Answer 2: Religious incentives

But being literate and peer-pressured to study does not answer the question fully. Can the key to success be found in the principle of Judaism?

In his book “Jewish Business for Business Success” Rabbi Levi Brackman has delineated an interesting point of view on Jewish “triumph” in many economic areas. The list of positive attitudes for businessmen encouraged by the Torah includes a special approach to failure, will power and honesty, all deeply rooted in the sacred texts. 

What Torah teaches you first and foremost, is to “Love your neighbour like yourself” (Lev. 19:18) – it is important to empathize with the client, to treat him or her the way you want to be treated, in order to keep customer service at a high rate. Secondly, “Do not (…) put a stumbling block before the blind” (Lev. 19:14) –  a devoted Jew will not benefit from a client using dishonest and unfair methods of earning. Thirdly, “He who loves instruction loves knowledge, but he who hates correction is stupid” (Proverbs 12:1) – being humble and listening to constructive criticism is another key to success, building a positive reputation based on evaluation. Then, „Know what is above you: an eye that sees” (Ethics of the fathers 2:1) – remember that there is a higher power that sees and assesses your deeds, whether you like it or not. 

These principles hold one’s horses and help an individual to pursue success based on positive attitudes and good habits. But are they always obeyed?

Answer 3: Societal conditioning

Probably the most prevalent idea on the topic, and a source of many misconceptions about the so-called “Jewish nature”, is when money-lending in Medieval Times preserved an upsetting stereotype of a “stingy Jew”. In short, Jewish usurers were encouraged by two coexisting factors to choose their proficiency: high tax burdens on landholding, and little to no risk in money-lending jobs, with an incentive to earn as much on an interest, as the market allowed. In the 12th and 13th century, the Christian Church, with many exceptions, disqualified lending money among fellow believers. Jews became bankers and financiers, filling in the positions that were needed to be held in a healthy society. The shift to an urban lifestyle among many was a result of high-skilled job opportunities, now flowering among the better educated. Network abilities in Jewish communities, tightened by hundreds of years in diaspora, have proved to be very effective in usury and merchant businesses, as they worked out as a communication network. All in all, it was the societal conditioning that demarcated the line historically but also created harmful stereotypes, that remain to this day.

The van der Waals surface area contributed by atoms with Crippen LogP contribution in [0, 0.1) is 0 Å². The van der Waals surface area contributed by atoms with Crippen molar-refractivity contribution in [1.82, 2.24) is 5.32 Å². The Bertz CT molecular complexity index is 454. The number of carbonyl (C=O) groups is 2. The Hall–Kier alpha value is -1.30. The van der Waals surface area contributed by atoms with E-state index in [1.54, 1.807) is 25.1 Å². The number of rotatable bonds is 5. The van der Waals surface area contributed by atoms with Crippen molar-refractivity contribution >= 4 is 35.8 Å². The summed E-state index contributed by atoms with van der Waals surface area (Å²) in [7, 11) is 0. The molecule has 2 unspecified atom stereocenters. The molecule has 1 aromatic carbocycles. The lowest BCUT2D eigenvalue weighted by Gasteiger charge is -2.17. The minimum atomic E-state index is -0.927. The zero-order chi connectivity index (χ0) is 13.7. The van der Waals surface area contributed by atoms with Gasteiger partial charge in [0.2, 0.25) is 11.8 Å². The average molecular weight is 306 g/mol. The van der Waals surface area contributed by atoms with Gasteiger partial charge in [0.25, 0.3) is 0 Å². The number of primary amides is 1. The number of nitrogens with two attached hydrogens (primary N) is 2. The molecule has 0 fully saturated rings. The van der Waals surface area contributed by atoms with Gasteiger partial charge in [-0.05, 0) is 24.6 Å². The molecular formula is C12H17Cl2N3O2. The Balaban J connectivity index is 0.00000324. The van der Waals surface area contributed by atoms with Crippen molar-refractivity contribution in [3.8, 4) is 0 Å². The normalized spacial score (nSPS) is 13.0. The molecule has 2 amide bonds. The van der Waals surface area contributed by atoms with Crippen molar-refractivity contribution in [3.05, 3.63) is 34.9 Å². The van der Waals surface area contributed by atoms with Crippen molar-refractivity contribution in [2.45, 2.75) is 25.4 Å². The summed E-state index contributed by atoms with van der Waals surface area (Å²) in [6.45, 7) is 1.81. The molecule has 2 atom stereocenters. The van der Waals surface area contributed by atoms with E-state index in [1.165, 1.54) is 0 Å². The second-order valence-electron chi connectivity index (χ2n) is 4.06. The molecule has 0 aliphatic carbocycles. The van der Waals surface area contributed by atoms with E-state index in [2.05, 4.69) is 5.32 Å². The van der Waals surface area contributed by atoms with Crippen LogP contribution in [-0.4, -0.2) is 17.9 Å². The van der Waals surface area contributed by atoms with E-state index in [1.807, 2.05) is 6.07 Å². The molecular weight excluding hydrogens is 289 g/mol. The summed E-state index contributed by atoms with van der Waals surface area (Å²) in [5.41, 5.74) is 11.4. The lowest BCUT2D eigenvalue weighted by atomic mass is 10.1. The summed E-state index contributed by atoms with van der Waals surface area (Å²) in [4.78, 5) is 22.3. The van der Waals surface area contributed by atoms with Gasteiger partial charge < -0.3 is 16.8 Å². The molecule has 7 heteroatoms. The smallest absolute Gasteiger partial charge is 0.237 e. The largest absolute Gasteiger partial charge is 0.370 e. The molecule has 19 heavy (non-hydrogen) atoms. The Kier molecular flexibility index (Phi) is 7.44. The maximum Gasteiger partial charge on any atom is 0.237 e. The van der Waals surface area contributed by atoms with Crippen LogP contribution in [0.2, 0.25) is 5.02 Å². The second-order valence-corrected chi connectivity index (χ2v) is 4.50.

There is no clear answer to the question of Jewish overrepresentation in high-skilled, economically profitable areas, such as law, medicine or accounting. There are many factors that have contributed to this fact, both socially and historically, among which education, religion and socio-economic burdens seem to contribute. However, it is important to remember that by continuing to highlight the apparent ‘overrepresentation’ of Jews in such positions, it becomes easy to perpetuate stereotypes that have harmed the Jewish community for centuries – with every concept, there goes an obvious simplification. Because who did not hear of a Zionist Occupation Government and other stories, which can be successfully put among tales of Cinderellas and Snow Whites…

Edited by Yasmina Al Ammari

Artwork by Chira Tudoran